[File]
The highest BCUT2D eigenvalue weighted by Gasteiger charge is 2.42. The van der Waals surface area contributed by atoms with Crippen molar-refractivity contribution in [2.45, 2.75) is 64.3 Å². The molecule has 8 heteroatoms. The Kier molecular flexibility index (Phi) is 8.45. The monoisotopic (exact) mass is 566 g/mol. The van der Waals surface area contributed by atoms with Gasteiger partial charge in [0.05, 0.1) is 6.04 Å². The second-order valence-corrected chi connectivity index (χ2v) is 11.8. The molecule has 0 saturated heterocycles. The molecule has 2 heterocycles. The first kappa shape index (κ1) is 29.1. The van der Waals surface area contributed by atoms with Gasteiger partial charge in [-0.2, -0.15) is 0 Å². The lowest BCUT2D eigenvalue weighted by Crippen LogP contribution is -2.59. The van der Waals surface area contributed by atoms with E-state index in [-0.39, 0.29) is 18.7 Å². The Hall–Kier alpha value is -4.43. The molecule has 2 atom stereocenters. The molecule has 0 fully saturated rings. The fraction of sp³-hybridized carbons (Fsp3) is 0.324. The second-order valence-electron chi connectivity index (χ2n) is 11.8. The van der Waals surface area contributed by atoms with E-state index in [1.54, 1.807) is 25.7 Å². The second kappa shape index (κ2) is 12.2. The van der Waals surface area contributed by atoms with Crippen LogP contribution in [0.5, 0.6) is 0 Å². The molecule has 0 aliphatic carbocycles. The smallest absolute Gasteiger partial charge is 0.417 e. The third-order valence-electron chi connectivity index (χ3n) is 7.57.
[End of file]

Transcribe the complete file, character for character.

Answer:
The highest BCUT2D eigenvalue weighted by Gasteiger charge is 2.42. The van der Waals surface area contributed by atoms with Crippen molar-refractivity contribution in [2.45, 2.75) is 64.3 Å². The molecule has 8 heteroatoms. The Kier molecular flexibility index (Phi) is 8.45. The monoisotopic (exact) mass is 566 g/mol. The van der Waals surface area contributed by atoms with Gasteiger partial charge in [0.05, 0.1) is 6.04 Å². The second-order valence-corrected chi connectivity index (χ2v) is 11.8. The molecule has 0 saturated heterocycles. The molecule has 2 heterocycles. The first kappa shape index (κ1) is 29.1. The van der Waals surface area contributed by atoms with Gasteiger partial charge in [-0.2, -0.15) is 0 Å². The lowest BCUT2D eigenvalue weighted by Crippen LogP contribution is -2.59. The van der Waals surface area contributed by atoms with E-state index in [-0.39, 0.29) is 18.7 Å². The Hall–Kier alpha value is -4.43. The molecule has 2 atom stereocenters. The molecule has 0 fully saturated rings. The fraction of sp³-hybridized carbons (Fsp3) is 0.324. The second-order valence-electron chi connectivity index (χ2n) is 11.8. The van der Waals surface area contributed by atoms with E-state index in [1.54, 1.807) is 25.7 Å². The second kappa shape index (κ2) is 12.2. The van der Waals surface area contributed by atoms with Crippen LogP contribution in [0.5, 0.6) is 0 Å². The molecule has 0 aliphatic carbocycles. The smallest absolute Gasteiger partial charge is 0.417 e. The third-order valence-electron chi connectivity index (χ3n) is 7.57.